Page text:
Re:Stay away from this (0, Offtopic)

Plunky (929104) | more than 4 years ago | (#31403012)

PETA == "People for the Ethical Treatment of Animals"

Its not about hate, its about recognising that animals have feelings too. If you ever had a pet you would know this of course.. Also, I just saw this comment [slashdot.org] about copyright law and the UK Pirate Party which applies to PETA just as much. You can be sure that they won't get anywhere near what they are asking for but they know that and want you to consider that already you are sitting in an unethical position. They want to and need to rub your face in it because otherwise you just ignore what is going on in your name..

Re:Stay away from this (0, Offtopic)

elfprince13 (1521333) | more than 4 years ago | (#31403880)

Ethical treatment of animals is great. Breaking news: PETA doesn't stand for it. They're a pile of attention whores who would rather euthanize an animal than let it stay in a loving household where it will be subjected to "slavery and indignity"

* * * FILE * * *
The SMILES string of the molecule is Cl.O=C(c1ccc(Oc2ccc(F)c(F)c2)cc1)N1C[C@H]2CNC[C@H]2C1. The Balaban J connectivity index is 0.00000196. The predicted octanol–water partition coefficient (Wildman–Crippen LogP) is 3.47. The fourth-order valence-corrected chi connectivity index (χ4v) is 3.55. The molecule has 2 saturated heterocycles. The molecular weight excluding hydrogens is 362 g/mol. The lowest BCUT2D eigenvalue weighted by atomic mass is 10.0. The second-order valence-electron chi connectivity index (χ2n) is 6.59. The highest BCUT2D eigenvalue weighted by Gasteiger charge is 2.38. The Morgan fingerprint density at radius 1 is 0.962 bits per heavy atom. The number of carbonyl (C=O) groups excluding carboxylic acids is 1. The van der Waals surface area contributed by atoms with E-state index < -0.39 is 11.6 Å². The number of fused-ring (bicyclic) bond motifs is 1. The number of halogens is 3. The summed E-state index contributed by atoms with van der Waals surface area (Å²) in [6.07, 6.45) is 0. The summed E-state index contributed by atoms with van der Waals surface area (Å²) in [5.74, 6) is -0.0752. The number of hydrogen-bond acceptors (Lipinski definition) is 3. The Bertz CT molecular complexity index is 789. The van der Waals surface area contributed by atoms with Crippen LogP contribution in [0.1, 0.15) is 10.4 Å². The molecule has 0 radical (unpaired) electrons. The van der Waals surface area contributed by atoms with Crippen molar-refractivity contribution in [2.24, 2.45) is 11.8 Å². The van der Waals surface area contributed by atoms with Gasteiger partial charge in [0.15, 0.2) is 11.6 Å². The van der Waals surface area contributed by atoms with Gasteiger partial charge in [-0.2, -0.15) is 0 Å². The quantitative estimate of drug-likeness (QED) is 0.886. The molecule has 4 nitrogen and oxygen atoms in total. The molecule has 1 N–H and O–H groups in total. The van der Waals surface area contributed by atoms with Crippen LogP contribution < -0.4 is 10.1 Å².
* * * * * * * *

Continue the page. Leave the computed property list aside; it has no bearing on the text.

Re:Stay away from this (0)

Anonymous Coward | more than 4 years ago | (#31405128)

PETA == "People for the Ethical Treatment of Animals"

Its not about hate, its about recognising that animals have feelings too. If you ever had a pet you would know this of course.. Also, I just saw this comment [slashdot.org] about copyright law and the UK Pirate Party which applies to PETA just as much. You can be sure that they won't get anywhere near what they are asking for but they know that and want you to consider that already you are sitting in an unethical position. They want to and need to rub your face in it because otherwise you just ignore what is going on in your name..

You been punked!

Wow, that's pretty bad.

Just how bad is PETA?

PETA’s “Animal Record” report for 2009, [petakillsanimals.com] filed with the Virginia Department of Agriculture and Consumer Services, shows that the animal rights group killed 97 percent of the dogs and cats in its care last year. During all of 2009, PETA found adoptive homes for just eight pets.

Just eight animals -- out of the 2,366 it took in. PETA just broke its own record.

Nice to know PETA managed to put EIGHT whole pets up for adoption in 2009.

Woo hoo. Bunch of dedicated animal rights activists there, eh?

Ain't you the fool.